I suppose as a best case, if you had a loved one who had served, you could make use of this handsome display case to display his actual service medals, flag, etc. if he was denied a government burial, or had chosen not to have one. A lot of war veterans come home very conflicted about their service, while family members feel pride in them. I think that was represented well in the film Flags of our Fathers, based on a true story. The young Navy corpsman who helped raise the flag on Iwo Jima had earned a Navy Cross for bravery under fire saving wounded Marines; he put it in a chest in his attic and no one in his family ever knew about it until after he passed on. One presumes he felt a number of things - survivor's guilt certainly; and other emotions about the fame and attention he received for the simple act of following orders and raising a flag when thousands of other marines and navy personnel were killed doing their duty there.

I could see many "legitimate" uses for a display case such as this, in other words.

Even if left original to the soldier for whom it was created, as nothing more than a collector's item. It's ghoulish, but people collect Silver Crosses and CEF death medallions and German death notices ("death cards") also. If treated with the appropriate respect, they can be powerful reminders that wars are fought by real people, with devastating consequences for the families of those involved.
Michael Dorosh
Webmaster
canadiansoldiers.com
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Michael Reintjes
Michael Reintjes

December 31st, 2010, 2:40 pm #5

I suppose it is quite possible that the soldier in Question may actually have been a Canadian from Ontario. Adds another dynamic to the question of ethics if he was.
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Joined: May 9th, 2005, 12:05 pm

January 20th, 2011, 12:10 pm #6

Unfortunately, item is not directly "Canadian", however, ethical collecting spans across the board (this is just a really good example).
This bothers me. Curious to know what other Forum members think?

Please see ebay:
http://cgi.ebay.ca/ws/eBayISAPI.dll?Vie ... 0609897832>

ITEM is "[U.S.] Burial Box COMPLETE with Flag and medals and 3 shells"

1. Who would keep one of these in their home unless directly related?
2. Is it really ethical to collect something like this?
3. Should this not be returned to the U.S. - the Americans are very patriotic and the flag is really a piece of U.S. property (I'm sure you understand where I'm trying to get at).

Or am I just a confused collector? Going overboard?
Or are my feelings really well justified?

Regards to all & wishes of a safe 2011,

David R. Clark
I thought I might add a few details to what has been said already.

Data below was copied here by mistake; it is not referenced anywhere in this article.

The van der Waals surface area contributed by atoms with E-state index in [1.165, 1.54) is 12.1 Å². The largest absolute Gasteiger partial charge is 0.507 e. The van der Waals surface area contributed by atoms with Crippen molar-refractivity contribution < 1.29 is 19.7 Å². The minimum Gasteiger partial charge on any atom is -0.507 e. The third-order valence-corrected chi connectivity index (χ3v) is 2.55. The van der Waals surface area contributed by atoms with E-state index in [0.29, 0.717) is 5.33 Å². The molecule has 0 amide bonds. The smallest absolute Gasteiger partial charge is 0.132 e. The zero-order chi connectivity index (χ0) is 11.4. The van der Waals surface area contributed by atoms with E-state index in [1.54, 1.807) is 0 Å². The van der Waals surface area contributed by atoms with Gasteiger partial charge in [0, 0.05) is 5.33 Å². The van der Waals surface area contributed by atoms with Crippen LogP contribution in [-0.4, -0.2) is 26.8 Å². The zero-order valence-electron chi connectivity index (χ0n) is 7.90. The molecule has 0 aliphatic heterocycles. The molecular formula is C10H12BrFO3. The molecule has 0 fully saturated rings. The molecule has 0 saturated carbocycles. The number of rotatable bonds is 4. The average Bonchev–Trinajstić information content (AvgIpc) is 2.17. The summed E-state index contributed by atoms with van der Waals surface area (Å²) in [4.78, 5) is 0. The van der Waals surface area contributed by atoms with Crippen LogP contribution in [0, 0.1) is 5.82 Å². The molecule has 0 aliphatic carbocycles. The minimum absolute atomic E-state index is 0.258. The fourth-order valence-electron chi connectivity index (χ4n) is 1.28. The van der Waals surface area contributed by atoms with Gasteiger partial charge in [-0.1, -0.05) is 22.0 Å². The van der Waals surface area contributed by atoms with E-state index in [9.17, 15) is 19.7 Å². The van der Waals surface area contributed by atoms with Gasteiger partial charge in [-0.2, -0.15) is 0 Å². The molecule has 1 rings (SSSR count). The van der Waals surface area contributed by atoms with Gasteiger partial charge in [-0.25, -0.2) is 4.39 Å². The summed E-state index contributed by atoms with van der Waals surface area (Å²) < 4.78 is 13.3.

My father, a WWII US Army veteran who was a prisoner of war for a year in Germany, passed away nearly 15 years ago. He was 28 when he was drafted. He had a military funeral, by which I mean the coffin was draped with a US flag and there was a salute fired by some old soldiers. The empty shells in the box come from the salute. The flag was provided, I assume, by the federal government but the funeral home made all those arrangements. The box, on the other hand, is strictly commercial, but is probably common, though I don't have one.

While most ex-servicemen are proud to have serviced as both my father and I did, as well as my son and even my father-in-law, all those ribbons, badges and medals, if any, are generally just momentos, and mean little more than old photographs. Trinkets, really. On the other hand, some other items seem to have more meaning in that you can wear them or display them without seeming too fake or show-off, something like a club badge but more cryptic. I rather enjoy still having my "distictive unit insignia" (usually called a unit crest). In my father-in-law's case, we discovered after his death year before last, a small box containing all of his badges, even including his university cadet badges from before the war. There was even an officer's service dress jacket, hopelessly moth-eaten, in the back of the closet. Anyhow, I think the badges and ribbons mean more to other people than to the people that earned them. Don't get me wrong, however. It is rather like a college degree. The one I earned is very important to me but I don't know where the piece of paper is.

As far as the collecting of such stuff goes, I don't think it is any different from any other militaria. Curious that the family doesn't want it, however. Maybe the relative that owns it isn't that closely related. But I live in Virginia, where ancestor worship is an old tradition.

By the way, my first post here. Interest forum. I think I found it by doing some inquiry on windproof smocks.